4. Glad you had a good meal and a good evening! Sardines are not on my "edible" list either. My father used to eat them all the time when he lived with us; I couldn't even stand to rinse the can for the recycling bin! But maybe I'd try them at Catalina………..

  5. Hello Mitch:
    Fresh sardines, not of course to be confused in any way with those dreadful tinned things [which do make a change for the cats] are, in our view, absolutely delicious. What a wonderfully relaxed evening you appear to have had with an excellent dinner to help things along.

    Here the heat is sweltering, as it has been now for the past week or so.

    1. Jane and Lance:
      Yes, the tinned ones are definitely worse. But I just don't like "fishy" fish. (Our cats turned their noses up at tinned tuna.)

      It's another beautiful night again, but the temps were over 40 during the day and there's more of that to come. I wouldn't mind a beach!

  6. I love potatoes and your description of the patatas bravas made my mouth water! I may have to try making them after it cools down enough to use the oven.

  7. I like, like, like! I'm very interested in the patatas bravas. I'd love to try them sometime (of course, chez Catalina!).
    I understand Jerry's desire for having his own drink, even if he won't drink it all. I don't really drink (alcohol) at all, because I guess I just never like the taste or the effect, but sometimes I just really want to join in the fun of "having a drink". Something refreshing sounding like a gin tonic baby size could do the trick 🙂

    1. Judeet:
      They should serve up mixed drinks in thimbles for the likes of you and The Dowager Duchess. She takes one sip and then suddenly fans herself asking everyone else, "Does it feel hot in here?"

  8. THE best cure for a 'down-in-the-dumps' moment….a fantastic prepared meal like this one!! A++ for presentation! And I am sure by the sound of things A++ for taste! To me presentation is 50 % of a 'good meal'…if it looks good then it will go down easily.
    I have never seen a sardine that large!! I LOVE them and will try them with avocado next time.
    We loved gin martinis when Ron's Mom was alive…..much fun!

    1. Jim:
      If you like sardines, I'm sure you would love these. I almost liked them! I had never seen such large sardines or anchovies until I came here. And fresh! I thought they grew in cans and jars.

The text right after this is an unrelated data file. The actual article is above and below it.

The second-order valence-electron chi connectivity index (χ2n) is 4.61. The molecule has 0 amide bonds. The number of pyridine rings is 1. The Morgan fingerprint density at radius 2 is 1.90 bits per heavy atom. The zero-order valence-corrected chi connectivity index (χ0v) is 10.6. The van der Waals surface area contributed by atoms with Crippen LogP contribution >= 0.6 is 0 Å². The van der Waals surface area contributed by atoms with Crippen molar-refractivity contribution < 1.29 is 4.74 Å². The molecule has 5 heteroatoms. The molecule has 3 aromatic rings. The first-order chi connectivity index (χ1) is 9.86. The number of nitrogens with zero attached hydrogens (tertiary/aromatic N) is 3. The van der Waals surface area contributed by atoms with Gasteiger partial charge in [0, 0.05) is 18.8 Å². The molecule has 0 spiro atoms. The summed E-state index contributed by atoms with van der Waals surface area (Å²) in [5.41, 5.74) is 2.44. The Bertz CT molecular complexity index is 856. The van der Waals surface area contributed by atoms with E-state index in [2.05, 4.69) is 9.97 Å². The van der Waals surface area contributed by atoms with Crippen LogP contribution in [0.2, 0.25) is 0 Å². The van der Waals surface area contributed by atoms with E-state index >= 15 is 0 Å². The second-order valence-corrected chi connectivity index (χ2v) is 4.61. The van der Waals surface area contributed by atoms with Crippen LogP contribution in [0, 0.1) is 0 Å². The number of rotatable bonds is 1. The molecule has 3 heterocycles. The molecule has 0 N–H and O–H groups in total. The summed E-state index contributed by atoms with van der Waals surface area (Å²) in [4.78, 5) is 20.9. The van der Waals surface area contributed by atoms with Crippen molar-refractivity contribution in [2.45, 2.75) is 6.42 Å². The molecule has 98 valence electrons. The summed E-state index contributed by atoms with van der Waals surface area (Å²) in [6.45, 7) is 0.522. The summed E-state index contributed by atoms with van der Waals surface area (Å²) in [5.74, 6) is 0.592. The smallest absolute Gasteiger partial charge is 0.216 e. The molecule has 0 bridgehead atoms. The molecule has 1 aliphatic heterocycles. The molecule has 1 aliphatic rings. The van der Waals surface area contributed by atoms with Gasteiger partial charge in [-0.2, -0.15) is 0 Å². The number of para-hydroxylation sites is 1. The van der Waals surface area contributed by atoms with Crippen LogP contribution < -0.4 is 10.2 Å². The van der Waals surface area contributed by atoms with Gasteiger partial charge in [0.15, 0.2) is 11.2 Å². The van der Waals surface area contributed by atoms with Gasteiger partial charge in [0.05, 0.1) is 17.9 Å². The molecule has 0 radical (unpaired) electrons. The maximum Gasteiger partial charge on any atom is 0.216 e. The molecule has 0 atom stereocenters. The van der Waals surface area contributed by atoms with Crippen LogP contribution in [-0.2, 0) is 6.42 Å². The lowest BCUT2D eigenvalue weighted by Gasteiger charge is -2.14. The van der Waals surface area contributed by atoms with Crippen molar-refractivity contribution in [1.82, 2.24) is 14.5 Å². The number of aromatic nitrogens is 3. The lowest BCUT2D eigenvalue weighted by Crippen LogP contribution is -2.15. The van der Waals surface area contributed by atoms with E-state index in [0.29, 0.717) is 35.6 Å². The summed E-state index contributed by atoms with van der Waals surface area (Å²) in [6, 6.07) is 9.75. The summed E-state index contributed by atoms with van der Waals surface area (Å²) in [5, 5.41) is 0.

1. I am studying booze this season – most of it so far is 'book learning', so gin and its type is on my mind . Someday when i am not so cheap, I may taste some of the finer ones.

  9. Once again: yum. I love sardines (just had a lunch of them last week), but the best ones I ever ate were in Madrid. The Spanish seem to know how to make them delectable.

  10. What a wonderful meal – and although I don't like 'fishy' fish either, I'd be prepared to give it a go there. I'm glad the warm welcome and the delicious food helped to lift your mood.x

  11. Reading these blogs from Europe with accounts of delicious food early in the morning before I've had breakfast makes me hungry! And I do like sardines and would love to have had your meal! You must be completely on Spanish time with dinner so late….

    1. Kristi:
      We are definitely on Spanish time … and arrived surprisingly easily. It's a challenge when friends and family visit from the States and want us to meet them for dinner at 7!

  12. If the mood and the food and the drinks and the atmosphere didn't cheer you up, I don't know what would.

    Looks dee-lish!

  13. Mediterranean cuisine is so wonderful. Particularly outdoors around ten or eleven after an evening of tapas and great talk. I may be talking myself into a trip!

  14. Wow! I've never been to Catalina. Those patatas bravas look amazing! We'll have to check it out for sure. When I came back to Sevilla in the summer of 2010, Antonio hooked me up with the microwavable packs of patatas bravas when had to work and I was on my own for dinner. Oh, Spanish microwave dinners… Today, I'm attempting to make salmorejo by myself for the first time. It looks super easy, so it shouldn't be a challenge…

    1. Catalina is incredible. And once you taste their patatas bravas, you will never nuke them again. I look forward to hearing about your success with salmorejo. Super easy? Everything's relative.

  15. The salmorejo turned out all right! I was short on tomatoes, so I should've used less vinegar, but overall it was a success! I also tried my hand at pumpkin puré and it turned out great! 🙂